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Hip_resurfacing

Hip Resurfacing

Hip resurfacing has been developed as a surgical alternative to total hip replacement (THR). The procedure consists of placing a cobalt-chrome metal cap, which is hollow and shaped like a mushroom, over the head of the femur while a matching metal cup (similar to what is used with a THR) is placed in the acetabulum (pelvis socket), replacing the articulating surfaces of the patient’s hip joint and removing very little bone compared to a THR. When the patient moves the hip, the movement of the joint induces synovial fluid to flow between the hard metal bearing surfaces lubricating them when the components are placed in the correct position. The surgeon’s level of experience with hip resurfacing is most important; therefore, the selection of the right surgeon is crucial for a successful outcome.

The potential advantages of hip resurfacing compared to THR include less bone removal (bone preservation), a reduced chance of hip dislocation due to a relatively larger femoral head size (giving the patient has an anatomically correct femoral head size), and easier revision surgery for any subsequent revision to a THR device because a surgeon will have more original bone stock available. The potential disadvantages of hip resurfacing are femoral neck fractures (rate of 0–4%), aseptic loosening, and metal wear. Due to the retention of the patient’s complete femoral neck other advantages exist: Surgeon induced discrepancies in leg length (as could happen with THR) are now minimized. Also, the toe-in or toe-out faults that could occur interoperatively with THR are now over because the femoral neck that determines foot direction is left undisturbed with hip resurfacing.

Procedure:

The hip resurfacing devices are metal-on-metal articulating devices which differ from total hip replacement devices because they are more bone conserving and retain the natural geometry (so-called large ball THR devices share this trait). A THR requires that the upper portion of the femur bone be cut off to accept the stem portion of a THR device. The femur cap of the hip resurfacing devices does not require the femur bone be cut off; instead the top of the femoral head is shaped to closely fit the underside of the cap. Both hip resurfacing and hip replacement require that a cup is placed in the acetabulum of the hip socket. The main advantage of the hip resurfacing surgery is that when a revision is required, there is still an intact femur bone left for a THR stem. When a THR stem requires a revision, the metal stem in the femur has to be removed and often more bone is lost in the process of removal and replacement with a larger diameter stem. Having a hip resurfacing at a younger age means, that a revision will likely be easier to perform when required.

Recent studies have shown that the outcome of a hip resurfacing is dependent on surgeon experience and that proper positioning of hip resurfacing components is crucial. Therefore, in addition to ensuring that a proven device is used, patients should take care in selecting a surgeon with experience and a good track record.

Although formal labeling restrictions exist in some countries, including the United States, hip resurfacing may allow younger, active people to return to many activities they enjoyed prior to their hip problems, which is an advantage over a traditional hip arthroplasty. The large size cap and cup of the hip resurfacing devices are the same size as a person’s original ball and socket and thus are less prone to dislocation.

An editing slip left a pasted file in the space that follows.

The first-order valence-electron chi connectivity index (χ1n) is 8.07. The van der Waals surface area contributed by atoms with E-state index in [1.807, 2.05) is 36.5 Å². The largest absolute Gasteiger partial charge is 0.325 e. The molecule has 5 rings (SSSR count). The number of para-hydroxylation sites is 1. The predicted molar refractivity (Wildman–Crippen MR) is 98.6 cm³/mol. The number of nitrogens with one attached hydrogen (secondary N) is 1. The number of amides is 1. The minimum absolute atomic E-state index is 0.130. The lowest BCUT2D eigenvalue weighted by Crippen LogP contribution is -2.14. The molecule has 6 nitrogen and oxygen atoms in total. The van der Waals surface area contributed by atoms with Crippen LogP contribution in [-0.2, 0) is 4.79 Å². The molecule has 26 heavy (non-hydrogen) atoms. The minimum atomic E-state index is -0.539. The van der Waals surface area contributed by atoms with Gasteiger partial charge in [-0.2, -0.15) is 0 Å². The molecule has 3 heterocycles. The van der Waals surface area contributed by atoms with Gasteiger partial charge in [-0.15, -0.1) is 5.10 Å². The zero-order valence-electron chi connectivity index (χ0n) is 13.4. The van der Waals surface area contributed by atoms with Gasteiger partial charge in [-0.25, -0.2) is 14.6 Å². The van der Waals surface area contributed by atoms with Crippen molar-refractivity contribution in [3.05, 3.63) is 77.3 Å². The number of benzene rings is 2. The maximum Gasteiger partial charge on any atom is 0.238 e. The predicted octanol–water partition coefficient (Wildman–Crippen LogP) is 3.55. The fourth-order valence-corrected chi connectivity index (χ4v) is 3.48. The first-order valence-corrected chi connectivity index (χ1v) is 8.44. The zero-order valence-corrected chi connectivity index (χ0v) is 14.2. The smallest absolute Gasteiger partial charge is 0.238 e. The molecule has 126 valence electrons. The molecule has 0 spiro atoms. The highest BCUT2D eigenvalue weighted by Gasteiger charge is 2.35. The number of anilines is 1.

An often forgotten but very important advantage of hip resurfacing and thereby the retention of the femoral neck is the fact that hip resurfacing has the least measurable amount of “stress shielding” when compared to any type of THR. This means that with hip resurfacing the femur’s upper portion fully retains its natural mechanical characteristics under load, also ensuring less disturbance of the processes that place inside bone that is alive.

Is hip resurfacing a good alternative to hip replacement?

Hip resurfacing has lost favor with many surgeons because it can increase the amount of potentially harmful metal ions in the bloodstream. It also has a risk of bone fracture just below the metal cap placed on the top portion of the thighbone — particularly in women with poor bone quality.

Unlike traditional hip replacement, hip resurfacing doesn’t completely replace the “ball” of the hip with a metal or ceramic ball. Instead, the bone is reshaped and capped with a metal prosthesis. The hip socket is fitted with a metal cup. As these metal surfaces rub together, there is the potential for wear and release of metal ions. Low levels of metal ions usually don’t cause a problem, but higher levels may be problematic.

The socket prosthesis for a traditional hip replacement is usually lined with a thick layer of hard plastic, so there isn’t any metal-on-metal contact. While the components of an artificial hip will eventually wear out, most people can expect their joint replacements to last for at least 15 years.

Hip replacement is usually postponed until later in life, so the life span of the prosthesis more closely matches the remaining life span of the person. Subsequent hip replacement surgeries can be more difficult and typically have poorer results than initial hip replacements.

Hip resurfacing originally was seen as a stop-gap option for younger people with serious hip problems, because it would leave more bone available for a hip replacement in the future. Currently, however, hip resurfacing is generally recommended only in instances where there is severe deformity and few other options. The best candidates appear to be younger men with good quality bone.

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